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Required Reading, Required Viewing: Best of Chicago Exhibitions, 2013
by Stephanie Cristello


Stephanie Cristello takes a look back at 2013 to survey the most groundbreaking exhibitions that presented themselves this past year.

Amalia Pica | Museum of Contemporary Art, Chicago

Was there anything more visually and conceptually stimulating than Amalia Pica’s solo exhibition at the MCA in 2013? This was truly an impressive survey by the Argentinian-born, London-based artist, whose aesthetics fly under the radar in such an amazing way. Whereas the theme and subject of color is often a formal and exhausted premise for a show, Pica uses color to its full advantage, as both a metaphor and categorical approach – looking so incredibly familiar and unassuming at first, but also striking a larger concern of how we communicate and process language. Form is challenged throughout the exhibition – pieces such as Venn Diagrams (under the spotlight), where slightly overlapping theater lights with red and blue gels are projected onto the wall, or Eavesdropping, where a series of different colored vintage drinking glasses are inserted into the wall, as if suspended, are cheeky, playful, and adventurous – going against the expectation of conceptual art as an exclusively stark monochrome, while remaining sparse and poignant.

R. H. Quaytman, Passing Through the Opposite of What It Approaches, Chapter 25, 2012, acrylic, tempera, gesso on wood, 32 3/8 x 32 3/8 inches; Courtesy of the Renaissance Society.

 

R.H. Quaytman | The Renaissance Society

As a writer, it would be easy to see why an artist working in “Chapters” would be appealing. This year, we were lucky enough to see one in a series of many of this ongoing practice by R.H. Quaytman, whose exhibition Passing Through the Opposite of What It Approaches, Chapter 25, at The Renaissance Society opened in early January. At a lecture of Quaytman’s the previous year, I had seen perhaps one of the most bizarre powerpoints one could possibly see on an artist’s work – not slides, but rather a series of sequentially-sized images, closely overlaid on top of one another, image after image, never once allowing the view of an individual work. Without explanation, Quaytman attempted to illustrate not only the importance of the grouping, but also the work’s relative scale, a sculptural proportion of stackable panels that can be (for storage purposes) potentially held neatly within one painting, and tucked away into a bookshelf for later revisiting. Having since followed much of her work online, it was rewarding to finally see the pieces in person. Quaytman’s work exists in an entirely different realm – definitely “required reading” for anyone interested in how we define image as text, in space.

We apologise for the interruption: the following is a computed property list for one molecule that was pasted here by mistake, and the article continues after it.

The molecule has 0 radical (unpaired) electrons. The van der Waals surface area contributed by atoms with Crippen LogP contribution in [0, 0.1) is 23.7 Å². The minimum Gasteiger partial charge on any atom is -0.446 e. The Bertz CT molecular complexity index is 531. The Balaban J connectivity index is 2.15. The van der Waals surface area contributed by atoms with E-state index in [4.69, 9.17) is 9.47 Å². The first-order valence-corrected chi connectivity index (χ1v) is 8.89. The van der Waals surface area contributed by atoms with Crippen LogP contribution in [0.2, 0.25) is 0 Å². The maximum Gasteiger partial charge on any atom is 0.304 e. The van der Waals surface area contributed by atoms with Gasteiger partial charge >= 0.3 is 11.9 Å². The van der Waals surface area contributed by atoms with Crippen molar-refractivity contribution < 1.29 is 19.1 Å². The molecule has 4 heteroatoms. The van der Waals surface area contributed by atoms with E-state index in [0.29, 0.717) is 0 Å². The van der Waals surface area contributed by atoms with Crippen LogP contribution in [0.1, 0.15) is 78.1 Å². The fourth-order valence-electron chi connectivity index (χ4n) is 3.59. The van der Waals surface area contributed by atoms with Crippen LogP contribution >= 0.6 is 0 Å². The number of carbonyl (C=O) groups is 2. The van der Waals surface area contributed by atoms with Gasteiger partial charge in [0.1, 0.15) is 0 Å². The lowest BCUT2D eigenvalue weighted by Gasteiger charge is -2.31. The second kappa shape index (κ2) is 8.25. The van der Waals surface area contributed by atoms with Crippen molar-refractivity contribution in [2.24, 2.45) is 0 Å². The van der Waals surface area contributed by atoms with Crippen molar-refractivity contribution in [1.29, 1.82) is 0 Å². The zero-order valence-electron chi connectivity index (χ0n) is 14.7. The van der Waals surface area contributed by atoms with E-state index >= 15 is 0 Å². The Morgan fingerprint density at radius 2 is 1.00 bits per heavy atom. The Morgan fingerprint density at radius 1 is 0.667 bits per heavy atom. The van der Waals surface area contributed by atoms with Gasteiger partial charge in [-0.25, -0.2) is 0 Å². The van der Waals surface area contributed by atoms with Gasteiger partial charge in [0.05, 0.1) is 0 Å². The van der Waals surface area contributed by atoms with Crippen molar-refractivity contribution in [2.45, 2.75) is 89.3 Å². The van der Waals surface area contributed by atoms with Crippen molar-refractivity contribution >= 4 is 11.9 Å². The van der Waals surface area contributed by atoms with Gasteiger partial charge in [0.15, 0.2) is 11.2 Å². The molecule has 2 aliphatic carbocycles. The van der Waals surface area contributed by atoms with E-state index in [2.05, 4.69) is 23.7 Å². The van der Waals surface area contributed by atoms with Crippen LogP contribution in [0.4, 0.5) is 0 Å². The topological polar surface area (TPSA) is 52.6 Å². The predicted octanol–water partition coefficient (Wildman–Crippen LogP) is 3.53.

Goshka MacugaOf what is, that it is; of what is not, that it is not 1, 2012. Courtesy of Andrew Kreps Gallery, Kate MacGarry Gallery, Galerie Rüdiger Schöttle. Commissioned and produced by dOCUMENTA (13) with the support of Fiorucci Art Trust, London, and Outset Contemporary Art Fund, London; Installation view, Goshka Macuga: Exhibit, A, MCA Chicago, Dec 15, 2012–Apr 7, 2013; Photo: Nathan Keay, © MCA Chicago.

 

Goshka Macuga | Museum of Contemporary Art, Chicago

Research-based practices made their mark this year in Chicago and around the world – ever more present and rigorous in their thinking and execution. Polish-born, London-based artist Goshka Macuga, whose exhibition Exhibit A at the MCA marked the first survey of her work, had some pretty incredible pieces in the show I had been dying to see in person. Most importantly, it included one of the tapestry works exhibited at Documenta 13, Of What is, that it is; of what is not, that is not, 2012. Though I had read the piece was woven, the fact that this piece is not a black & white photograph was still somewhat stunning to me, as I imagine it was to many, given its material and scale. While a contemporary interest in history and curatorial practice is nothing new, Macuga’s exhibition was refreshing in contrast to other more quotational and style-driven reference based work as it was actively blurring the line between the historiographer and artist itself.

 

Stephanie Cristello

 

 

[Image on top: Amalia Pica, “Venn diagrams (under the spotlight),” 2011, Installation view, 54th Venice Biennale: ILLUMInations, 2011. Coleccion Patricia Phelps de Cisneros; Photo: Kiki Triantafyllou, courtesy of the artist; Herald St, London; Galerie Diana Stigter, Amsterdam; Marc Foxx Gallery, Los Angeles]

 



Posted by Stephanie Cristello on 12/27/13 | tags: conceptual year in review 2013 chicago color research

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